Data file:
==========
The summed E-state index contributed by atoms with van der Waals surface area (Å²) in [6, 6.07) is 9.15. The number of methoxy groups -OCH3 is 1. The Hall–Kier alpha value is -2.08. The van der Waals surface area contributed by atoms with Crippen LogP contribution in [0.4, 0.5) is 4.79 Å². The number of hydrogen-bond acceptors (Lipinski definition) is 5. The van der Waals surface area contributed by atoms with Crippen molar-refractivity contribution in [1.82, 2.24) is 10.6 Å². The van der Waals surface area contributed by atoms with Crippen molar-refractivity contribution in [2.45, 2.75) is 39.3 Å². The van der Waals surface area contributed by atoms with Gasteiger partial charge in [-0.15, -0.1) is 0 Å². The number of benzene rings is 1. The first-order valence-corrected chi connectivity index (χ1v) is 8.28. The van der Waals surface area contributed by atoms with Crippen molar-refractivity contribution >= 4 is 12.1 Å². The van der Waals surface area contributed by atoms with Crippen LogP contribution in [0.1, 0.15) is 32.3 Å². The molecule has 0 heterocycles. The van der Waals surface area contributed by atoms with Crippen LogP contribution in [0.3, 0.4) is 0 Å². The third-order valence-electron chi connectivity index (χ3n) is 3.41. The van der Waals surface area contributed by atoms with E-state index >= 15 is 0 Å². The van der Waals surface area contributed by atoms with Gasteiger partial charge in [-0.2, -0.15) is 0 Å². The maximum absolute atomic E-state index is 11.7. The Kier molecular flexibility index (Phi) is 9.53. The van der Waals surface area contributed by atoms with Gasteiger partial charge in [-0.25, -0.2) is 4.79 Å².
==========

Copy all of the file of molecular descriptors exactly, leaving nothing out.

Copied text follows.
The summed E-state index contributed by atoms with van der Waals surface area (Å²) in [6, 6.07) is 9.15. The number of methoxy groups -OCH3 is 1. The Hall–Kier alpha value is -2.08. The van der Waals surface area contributed by atoms with Crippen LogP contribution in [0.4, 0.5) is 4.79 Å². The number of hydrogen-bond acceptors (Lipinski definition) is 5. The van der Waals surface area contributed by atoms with Crippen molar-refractivity contribution in [1.82, 2.24) is 10.6 Å². The van der Waals surface area contributed by atoms with Crippen molar-refractivity contribution in [2.45, 2.75) is 39.3 Å². The van der Waals surface area contributed by atoms with Gasteiger partial charge in [-0.15, -0.1) is 0 Å². The number of benzene rings is 1. The first-order valence-corrected chi connectivity index (χ1v) is 8.28. The van der Waals surface area contributed by atoms with Crippen molar-refractivity contribution >= 4 is 12.1 Å². The van der Waals surface area contributed by atoms with Crippen LogP contribution in [0.1, 0.15) is 32.3 Å². The molecule has 0 heterocycles. The van der Waals surface area contributed by atoms with Crippen LogP contribution in [0.3, 0.4) is 0 Å². The third-order valence-electron chi connectivity index (χ3n) is 3.41. The van der Waals surface area contributed by atoms with E-state index >= 15 is 0 Å². The van der Waals surface area contributed by atoms with Gasteiger partial charge in [-0.2, -0.15) is 0 Å². The maximum absolute atomic E-state index is 11.7. The Kier molecular flexibility index (Phi) is 9.53. The van der Waals surface area contributed by atoms with Gasteiger partial charge in [-0.25, -0.2) is 4.79 Å².